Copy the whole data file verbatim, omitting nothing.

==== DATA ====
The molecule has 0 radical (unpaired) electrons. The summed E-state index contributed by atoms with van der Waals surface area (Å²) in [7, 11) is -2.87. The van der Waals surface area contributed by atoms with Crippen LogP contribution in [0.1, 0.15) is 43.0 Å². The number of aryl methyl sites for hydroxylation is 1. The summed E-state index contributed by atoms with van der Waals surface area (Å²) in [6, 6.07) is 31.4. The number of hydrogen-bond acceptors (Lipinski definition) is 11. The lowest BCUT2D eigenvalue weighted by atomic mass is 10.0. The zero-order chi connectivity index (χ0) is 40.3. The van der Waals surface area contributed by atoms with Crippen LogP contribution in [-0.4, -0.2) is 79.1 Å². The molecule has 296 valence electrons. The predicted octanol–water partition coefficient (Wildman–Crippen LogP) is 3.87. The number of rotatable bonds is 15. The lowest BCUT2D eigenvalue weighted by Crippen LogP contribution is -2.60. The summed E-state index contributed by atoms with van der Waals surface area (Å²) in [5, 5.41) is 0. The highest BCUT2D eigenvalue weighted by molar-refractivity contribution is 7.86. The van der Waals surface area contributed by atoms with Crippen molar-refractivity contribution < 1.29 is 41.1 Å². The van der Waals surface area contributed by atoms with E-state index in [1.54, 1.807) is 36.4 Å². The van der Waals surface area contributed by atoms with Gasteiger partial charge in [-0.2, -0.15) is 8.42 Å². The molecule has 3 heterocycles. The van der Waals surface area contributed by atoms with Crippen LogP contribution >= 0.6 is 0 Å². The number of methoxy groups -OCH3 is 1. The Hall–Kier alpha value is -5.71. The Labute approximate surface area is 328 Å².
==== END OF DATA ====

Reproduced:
The molecule has 0 radical (unpaired) electrons. The summed E-state index contributed by atoms with van der Waals surface area (Å²) in [7, 11) is -2.87. The van der Waals surface area contributed by atoms with Crippen LogP contribution in [0.1, 0.15) is 43.0 Å². The number of aryl methyl sites for hydroxylation is 1. The summed E-state index contributed by atoms with van der Waals surface area (Å²) in [6, 6.07) is 31.4. The number of hydrogen-bond acceptors (Lipinski definition) is 11. The lowest BCUT2D eigenvalue weighted by atomic mass is 10.0. The zero-order chi connectivity index (χ0) is 40.3. The van der Waals surface area contributed by atoms with Crippen LogP contribution in [-0.4, -0.2) is 79.1 Å². The molecule has 296 valence electrons. The predicted octanol–water partition coefficient (Wildman–Crippen LogP) is 3.87. The number of rotatable bonds is 15. The lowest BCUT2D eigenvalue weighted by Crippen LogP contribution is -2.60. The summed E-state index contributed by atoms with van der Waals surface area (Å²) in [5, 5.41) is 0. The highest BCUT2D eigenvalue weighted by molar-refractivity contribution is 7.86. The van der Waals surface area contributed by atoms with Crippen molar-refractivity contribution < 1.29 is 41.1 Å². The van der Waals surface area contributed by atoms with E-state index in [1.54, 1.807) is 36.4 Å². The van der Waals surface area contributed by atoms with Gasteiger partial charge in [-0.2, -0.15) is 8.42 Å². The molecule has 3 heterocycles. The van der Waals surface area contributed by atoms with Crippen LogP contribution >= 0.6 is 0 Å². The number of methoxy groups -OCH3 is 1. The Hall–Kier alpha value is -5.71. The Labute approximate surface area is 328 Å².